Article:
I've been thinking about examples of good parenting in novels and movies, and, not entirely to my surprise, I haven't found that many. I can think of lots of bad parents and lots of stories where a parent (or both) are absent--all the Cinderella and Oliver Twist stories, the Pride and Prejudice -type mothers and Persuasion -type fathers--but … Continue reading Fictional Families: Fathers and Daughters
I've been thinking about characters and their appearances in preparation for the "Characters in Costume" blogfest for the end of October, and I've also been reading some of the classic Disney stories to my two sons. As a result, I've been thinking about the way Cinderella's stepsisters come across in the books and film. Anastasia … Continue reading Cinderella’s Stepsisters: Ugly or Mislabeled?
Book Description per Author: The Rules of the Mine, a novel of about 59,000 words, is a story in which a teenage boy named Benjin must learn the true meaning of sacrifice. After losing his parents, being betrayed by his uncle, and locked up in a mine to be forgotten, Benjin must collaborate with the … Continue reading Book Review: The Rules of The Mine
As a book reviewer, I read a lot of first chapters and beginnings to judge whether I want to review a book. Instead of being moved by the cover or hype from other readers, I usually have only the blurb and the words themselves to guide me (I often haven't even seen the cover until … Continue reading Crafting an Authentic Beginning
I've been dealing with writing romance lately. Not the genre but the plot component, the seemingly inescapable phenomenon that crops up when writing fantasy, science-fiction, historical fiction, and just about any other genre, provided you have a few single characters floating around. And I've written about how authors can woefully get a romance wrong before, and … Continue reading The Art of Making a Good Match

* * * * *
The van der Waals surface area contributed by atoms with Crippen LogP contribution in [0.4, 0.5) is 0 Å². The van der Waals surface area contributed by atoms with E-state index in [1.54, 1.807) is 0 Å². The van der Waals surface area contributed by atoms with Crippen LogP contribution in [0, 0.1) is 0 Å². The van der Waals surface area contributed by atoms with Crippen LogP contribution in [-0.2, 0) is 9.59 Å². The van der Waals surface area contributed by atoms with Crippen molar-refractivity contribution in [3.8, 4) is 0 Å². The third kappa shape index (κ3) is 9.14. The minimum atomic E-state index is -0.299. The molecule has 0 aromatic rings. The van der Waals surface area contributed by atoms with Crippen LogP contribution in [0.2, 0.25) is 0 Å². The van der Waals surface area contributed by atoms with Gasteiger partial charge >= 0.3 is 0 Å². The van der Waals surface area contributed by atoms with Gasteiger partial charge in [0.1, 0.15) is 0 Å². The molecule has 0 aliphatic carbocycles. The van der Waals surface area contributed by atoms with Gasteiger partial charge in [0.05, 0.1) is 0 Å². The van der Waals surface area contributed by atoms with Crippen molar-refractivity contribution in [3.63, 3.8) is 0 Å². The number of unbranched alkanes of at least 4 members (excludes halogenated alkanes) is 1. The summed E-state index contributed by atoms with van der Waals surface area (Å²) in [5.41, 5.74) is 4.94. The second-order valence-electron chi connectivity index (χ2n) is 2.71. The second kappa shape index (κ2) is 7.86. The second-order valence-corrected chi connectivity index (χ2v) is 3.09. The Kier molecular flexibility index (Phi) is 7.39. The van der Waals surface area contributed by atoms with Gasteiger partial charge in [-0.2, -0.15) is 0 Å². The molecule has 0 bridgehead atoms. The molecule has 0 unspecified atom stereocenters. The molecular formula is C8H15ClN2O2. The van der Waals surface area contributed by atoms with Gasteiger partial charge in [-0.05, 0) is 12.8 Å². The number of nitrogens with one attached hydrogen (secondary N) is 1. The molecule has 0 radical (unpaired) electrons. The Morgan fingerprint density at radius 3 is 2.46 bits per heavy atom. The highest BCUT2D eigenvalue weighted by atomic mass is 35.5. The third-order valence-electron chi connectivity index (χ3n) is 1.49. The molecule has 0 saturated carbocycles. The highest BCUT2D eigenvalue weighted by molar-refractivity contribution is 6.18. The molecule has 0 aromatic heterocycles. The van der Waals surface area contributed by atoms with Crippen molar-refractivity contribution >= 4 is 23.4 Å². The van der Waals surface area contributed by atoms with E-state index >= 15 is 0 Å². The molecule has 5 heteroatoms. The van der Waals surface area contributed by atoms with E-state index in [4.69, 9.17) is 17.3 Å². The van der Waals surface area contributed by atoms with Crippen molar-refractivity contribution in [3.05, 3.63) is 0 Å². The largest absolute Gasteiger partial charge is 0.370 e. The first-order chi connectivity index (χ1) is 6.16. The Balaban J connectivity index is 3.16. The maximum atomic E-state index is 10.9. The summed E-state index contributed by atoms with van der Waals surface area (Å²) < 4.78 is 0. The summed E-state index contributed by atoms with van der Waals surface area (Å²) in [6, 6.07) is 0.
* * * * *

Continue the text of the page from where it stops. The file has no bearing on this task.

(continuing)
Description from Goodreads: Hollo always wanted to go out and explore the city, not that she dared… but still… staying inside all the time is bad for a body, even a wooden one. And what's the good of being able to do magic if you can’t even enchant the statues next door to keep you … Continue reading Book Review: Hollo: The Gatecaster’s Apprentice
I've discussed reading habits before and why you really want to read good books, but how, as a writer, you may have to read professionally some books you don't enjoy. But today, I want to urge you to not forget the values of a bad book. I'm not meaning a book that's grammatically-cringe-worthy, that has … Continue reading Why a Bad Book can be a Good Read
Description from Goodreads: Love, Life, and Logic captures the individual struggle of a young man against the seemingly unnamed, unknown, anonymous power of the universe. In a shocking revelation of his innermost thoughts, the book depicts a painful account of his emotional turmoil arising out of his own confusions and dilemmas, and his personal developments … Continue reading Book Review: Love, Life, and Logic
This morning, I was awoken to the sounds of saws and dump trucks as road construction continued just outside. And it got me thinking: if you could pick your neighbor, you should always go with a writer. Writers are quiet. When we're building something, all you're hear is a clatter (along with a few incoherent grumbles … Continue reading Ten Reasons Why Writers Make Good Neighbors
I've been writing a bit about race and racism lately, but one thing I haven't mentioned is how this could influence a novel. And, since my blog is primarily about writing, I figured it's something worth discussing. Many people feel that they need a racially diverse cast of characters to reach the modern reading audience. … Continue reading Does it matter if your novel is “Multicultural”?